##### Bayesian_nolearning.

This behavioral model assumed that participants were correctly computing the posterior distribution over sectors P(*sector* | *animals seen*) using Bayesian inference (as in Eq. 1). To obtain the model-derived likelihood of each behavioral response (and to capture stochasticity in participants' behavior), we used a softmax on the posterior probabilities of the two options in each question prompt (Eq. 2):
where β is an inverse temperature parameter (β = 0 implies equal likelihood for both options).

##### Additive.

In this behavioral model, rather than correctly multiplying the animal likelihoods together to obtain the posterior distribution over sectors (as in Eq. 1), we assumed that participants instead added the likelihoods together to obtain an “additive posterior” (normalized to sum to 1; Eq. 3): While statistically suboptimal, we might expect this from a simple associative mechanism that brings the sectors to mind in proportion to their association strength with the animals seen. Again, to determine response probabilities, we applied a softmax operator to the additive “posterior” probabilities for the two options in each question prompt.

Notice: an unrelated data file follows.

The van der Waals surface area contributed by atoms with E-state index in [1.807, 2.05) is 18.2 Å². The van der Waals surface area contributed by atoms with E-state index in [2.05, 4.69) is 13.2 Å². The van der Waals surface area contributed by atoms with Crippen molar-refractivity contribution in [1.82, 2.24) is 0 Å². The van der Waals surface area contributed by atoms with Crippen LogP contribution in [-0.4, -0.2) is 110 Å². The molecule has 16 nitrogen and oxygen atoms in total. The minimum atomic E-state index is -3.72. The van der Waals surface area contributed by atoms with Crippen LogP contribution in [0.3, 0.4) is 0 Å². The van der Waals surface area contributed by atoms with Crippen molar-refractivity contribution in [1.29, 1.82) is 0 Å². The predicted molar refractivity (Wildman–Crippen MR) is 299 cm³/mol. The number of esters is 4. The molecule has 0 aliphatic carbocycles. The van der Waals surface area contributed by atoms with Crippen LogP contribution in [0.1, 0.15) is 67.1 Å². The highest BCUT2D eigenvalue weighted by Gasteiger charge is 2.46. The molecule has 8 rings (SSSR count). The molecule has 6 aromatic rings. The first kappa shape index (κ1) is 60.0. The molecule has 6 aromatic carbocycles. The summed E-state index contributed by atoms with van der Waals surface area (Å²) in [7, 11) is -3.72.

##### Most/least voter.

These behavioral models assumed that participants were only paying attention to the most common (and/or least common) animals in each sector, a similar strategy having been previously observed in a similar task (Gluck et al., 2002). During the trials, each animal appearance “voted” for (or against) the sectors in which it was the most common (or least common). To obtain the model-derived likelihood of each behavioral response, we used a softmax on the final tally at the end of each sequence.

We tested several variants of this behavioral model, e.g., tallying only the positive votes, and/or allowing an animal to “vote” for (or against) a sector if it was one of the *two* most (or least) common animals in that sector. The magnitude of the positive and negative votes were either allowed to be two separate free parameters or constrained to be equal to each other. Because the magnitude of the vote already served as a scaling parameter for the input to the softmax operator, the inverse temperature of the softmax was kept constant at 1.

##### Bayesian_feedbackRL.